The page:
Despite Email, Not Stranded In Africa
Many people would find it strange that in the middle of the heated debate and vote on term limits, a city councilmember's top aide would take flight to Nigeria in a diplomatic and humanitarian effort to aid people there.
Hundreds of professional contacts, friends, family, and anyone else who may have been on Richard's extensive contact list, including Wave staffers, got a message last week from Richards' email account saying that the young political aide was stranded in Nigeria and needed more than $2000 to get home, a fairly common internet scam with a local twist.
"I am really stranded in Nigeria because I forgot my little bag in the Taxi where my money, passport, documents and other valuable things were kept on my way to the Hotel I am staying, I am facing a hard time here because I have no money on me. I now owe a hotel bill of $1050," the bogus email said.
So how did someone gain access to his email account in order to send this to all his contacts?
Richards says, in retrospect, that he remembers receiving an email just a day before the mass email was sent, pretending to be from the administrators at Hotmail.com, the Microsoft email account network with which Richards registered an email address more than five years ago. That email stated he must respond with his email address, password, date of birth, and country or risk account termination.
Richards, fearful of losing the longtime account and hundreds of professional contacts, quickly replied.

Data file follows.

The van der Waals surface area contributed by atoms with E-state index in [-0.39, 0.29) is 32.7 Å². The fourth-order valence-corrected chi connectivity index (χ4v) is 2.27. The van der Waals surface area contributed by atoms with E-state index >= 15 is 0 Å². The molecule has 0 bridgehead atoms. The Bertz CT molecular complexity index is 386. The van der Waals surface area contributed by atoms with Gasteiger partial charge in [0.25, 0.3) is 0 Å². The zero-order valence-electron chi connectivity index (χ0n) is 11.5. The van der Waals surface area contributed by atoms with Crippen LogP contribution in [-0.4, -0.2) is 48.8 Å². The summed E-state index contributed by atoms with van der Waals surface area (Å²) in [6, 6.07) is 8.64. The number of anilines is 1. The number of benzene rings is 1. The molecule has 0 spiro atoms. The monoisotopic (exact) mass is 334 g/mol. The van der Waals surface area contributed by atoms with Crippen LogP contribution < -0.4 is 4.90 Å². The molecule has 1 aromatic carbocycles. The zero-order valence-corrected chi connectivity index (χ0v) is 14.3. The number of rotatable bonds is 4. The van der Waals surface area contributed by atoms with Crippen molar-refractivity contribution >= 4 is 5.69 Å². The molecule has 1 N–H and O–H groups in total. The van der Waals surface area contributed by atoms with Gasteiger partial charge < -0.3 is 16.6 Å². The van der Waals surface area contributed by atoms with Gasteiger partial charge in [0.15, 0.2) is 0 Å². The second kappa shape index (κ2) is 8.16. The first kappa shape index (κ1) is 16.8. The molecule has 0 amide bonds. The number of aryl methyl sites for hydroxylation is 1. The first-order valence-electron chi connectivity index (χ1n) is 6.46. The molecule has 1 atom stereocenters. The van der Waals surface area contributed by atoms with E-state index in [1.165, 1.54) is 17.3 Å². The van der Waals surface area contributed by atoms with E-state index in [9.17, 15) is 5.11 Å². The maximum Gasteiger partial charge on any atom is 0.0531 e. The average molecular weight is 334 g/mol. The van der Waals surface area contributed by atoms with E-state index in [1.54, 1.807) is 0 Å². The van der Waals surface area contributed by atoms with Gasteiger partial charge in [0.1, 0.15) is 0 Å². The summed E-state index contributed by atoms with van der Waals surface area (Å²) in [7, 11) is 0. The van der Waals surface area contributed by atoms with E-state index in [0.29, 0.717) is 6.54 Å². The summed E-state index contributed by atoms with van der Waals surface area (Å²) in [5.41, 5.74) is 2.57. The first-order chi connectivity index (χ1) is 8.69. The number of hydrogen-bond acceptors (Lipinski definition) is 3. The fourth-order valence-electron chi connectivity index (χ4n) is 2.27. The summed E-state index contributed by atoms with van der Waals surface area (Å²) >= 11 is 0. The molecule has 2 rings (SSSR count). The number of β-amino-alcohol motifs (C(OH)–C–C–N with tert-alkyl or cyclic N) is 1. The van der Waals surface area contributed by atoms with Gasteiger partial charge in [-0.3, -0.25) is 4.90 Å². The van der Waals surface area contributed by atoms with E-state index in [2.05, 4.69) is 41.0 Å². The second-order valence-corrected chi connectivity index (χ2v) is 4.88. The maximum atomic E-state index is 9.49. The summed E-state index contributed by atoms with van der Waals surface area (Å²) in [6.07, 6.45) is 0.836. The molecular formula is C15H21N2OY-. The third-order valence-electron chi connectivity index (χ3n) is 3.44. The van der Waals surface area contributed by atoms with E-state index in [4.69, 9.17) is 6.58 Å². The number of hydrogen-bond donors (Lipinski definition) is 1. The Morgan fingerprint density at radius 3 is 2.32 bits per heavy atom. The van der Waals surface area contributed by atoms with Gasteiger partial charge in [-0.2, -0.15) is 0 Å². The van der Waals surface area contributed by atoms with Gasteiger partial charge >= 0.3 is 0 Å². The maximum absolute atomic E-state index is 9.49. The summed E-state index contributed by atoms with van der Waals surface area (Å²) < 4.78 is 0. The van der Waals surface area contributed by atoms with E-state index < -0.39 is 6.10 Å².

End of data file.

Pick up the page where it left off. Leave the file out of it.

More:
"I got a fraudulent email from hotmail and the next day I couldn't even access my account, Richards said. "They hit every contact on my list. This is a big scam going on and people must be made aware."
The humorous part of it all, Richards said, was that he had just held a press conference the day before at which he saw several of those same people who got the fake email. Richards also added that he got several replies from people that actually wanted to know where to send the money.
"Most people who know me had a feeling this wasn't me sending out the email and called me right away to verify," he said. "But others wanted to help me; I guess you never know how much people love you until something like this would happen."
Since last week's incident Richards has regained complete access to his email account and made sure his first priority was to send an email to everyone on his contact list, an authentic one that is, to assure people he has no immediate plans to visit Africa. He also added that if he does, he will make sure not to lose his wallet along the way.
Despite the humor of his situation, Richards hopes his slight misfortune will alert people in his area that they must safeguard their online accounts from identity thieves who prey on hard working and honest people.
"You must always be careful and make sure you change your passwords regularly, around once a month." he said.